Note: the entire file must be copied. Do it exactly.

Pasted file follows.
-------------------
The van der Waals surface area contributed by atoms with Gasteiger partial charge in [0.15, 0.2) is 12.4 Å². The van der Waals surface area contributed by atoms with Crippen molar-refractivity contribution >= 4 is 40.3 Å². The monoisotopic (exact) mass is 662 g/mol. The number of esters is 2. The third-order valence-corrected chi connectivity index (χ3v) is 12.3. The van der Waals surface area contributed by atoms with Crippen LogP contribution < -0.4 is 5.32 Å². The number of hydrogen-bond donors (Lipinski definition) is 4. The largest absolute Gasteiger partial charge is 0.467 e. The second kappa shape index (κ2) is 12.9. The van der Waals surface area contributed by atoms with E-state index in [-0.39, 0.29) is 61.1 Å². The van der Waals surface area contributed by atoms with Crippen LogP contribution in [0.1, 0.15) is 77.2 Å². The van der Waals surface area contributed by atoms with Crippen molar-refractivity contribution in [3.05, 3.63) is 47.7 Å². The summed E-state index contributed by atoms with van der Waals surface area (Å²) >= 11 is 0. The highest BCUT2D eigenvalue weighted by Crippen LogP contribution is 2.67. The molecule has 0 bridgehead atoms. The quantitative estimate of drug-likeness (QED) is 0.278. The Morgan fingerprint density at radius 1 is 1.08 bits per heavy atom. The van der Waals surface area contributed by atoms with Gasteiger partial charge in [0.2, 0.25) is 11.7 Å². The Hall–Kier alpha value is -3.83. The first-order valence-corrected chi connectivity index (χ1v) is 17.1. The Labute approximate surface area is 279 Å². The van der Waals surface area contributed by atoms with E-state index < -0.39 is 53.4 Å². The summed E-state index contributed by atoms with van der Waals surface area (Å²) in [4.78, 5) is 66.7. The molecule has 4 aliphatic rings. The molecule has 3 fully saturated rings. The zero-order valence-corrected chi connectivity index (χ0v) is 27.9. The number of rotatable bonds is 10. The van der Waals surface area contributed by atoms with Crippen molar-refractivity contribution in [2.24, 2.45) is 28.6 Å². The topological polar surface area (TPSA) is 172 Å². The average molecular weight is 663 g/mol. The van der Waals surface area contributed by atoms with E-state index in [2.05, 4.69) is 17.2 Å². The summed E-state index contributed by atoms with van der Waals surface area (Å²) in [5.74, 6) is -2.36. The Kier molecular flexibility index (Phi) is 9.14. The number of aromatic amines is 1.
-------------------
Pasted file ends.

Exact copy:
The van der Waals surface area contributed by atoms with Gasteiger partial charge in [0.15, 0.2) is 12.4 Å². The van der Waals surface area contributed by atoms with Crippen molar-refractivity contribution >= 4 is 40.3 Å². The monoisotopic (exact) mass is 662 g/mol. The number of esters is 2. The third-order valence-corrected chi connectivity index (χ3v) is 12.3. The van der Waals surface area contributed by atoms with Crippen LogP contribution < -0.4 is 5.32 Å². The number of hydrogen-bond donors (Lipinski definition) is 4. The largest absolute Gasteiger partial charge is 0.467 e. The second kappa shape index (κ2) is 12.9. The van der Waals surface area contributed by atoms with E-state index in [-0.39, 0.29) is 61.1 Å². The van der Waals surface area contributed by atoms with Crippen LogP contribution in [0.1, 0.15) is 77.2 Å². The van der Waals surface area contributed by atoms with Crippen molar-refractivity contribution in [3.05, 3.63) is 47.7 Å². The summed E-state index contributed by atoms with van der Waals surface area (Å²) >= 11 is 0. The highest BCUT2D eigenvalue weighted by Crippen LogP contribution is 2.67. The molecule has 0 bridgehead atoms. The quantitative estimate of drug-likeness (QED) is 0.278. The Morgan fingerprint density at radius 1 is 1.08 bits per heavy atom. The van der Waals surface area contributed by atoms with Gasteiger partial charge in [0.2, 0.25) is 11.7 Å². The Hall–Kier alpha value is -3.83. The first-order valence-corrected chi connectivity index (χ1v) is 17.1. The Labute approximate surface area is 279 Å². The van der Waals surface area contributed by atoms with E-state index < -0.39 is 53.4 Å². The summed E-state index contributed by atoms with van der Waals surface area (Å²) in [4.78, 5) is 66.7. The molecule has 4 aliphatic rings. The molecule has 3 fully saturated rings. The zero-order valence-corrected chi connectivity index (χ0v) is 27.9. The number of rotatable bonds is 10. The van der Waals surface area contributed by atoms with Crippen molar-refractivity contribution in [2.24, 2.45) is 28.6 Å². The topological polar surface area (TPSA) is 172 Å². The average molecular weight is 663 g/mol. The van der Waals surface area contributed by atoms with E-state index in [2.05, 4.69) is 17.2 Å². The summed E-state index contributed by atoms with van der Waals surface area (Å²) in [5.74, 6) is -2.36. The Kier molecular flexibility index (Phi) is 9.14. The number of aromatic amines is 1.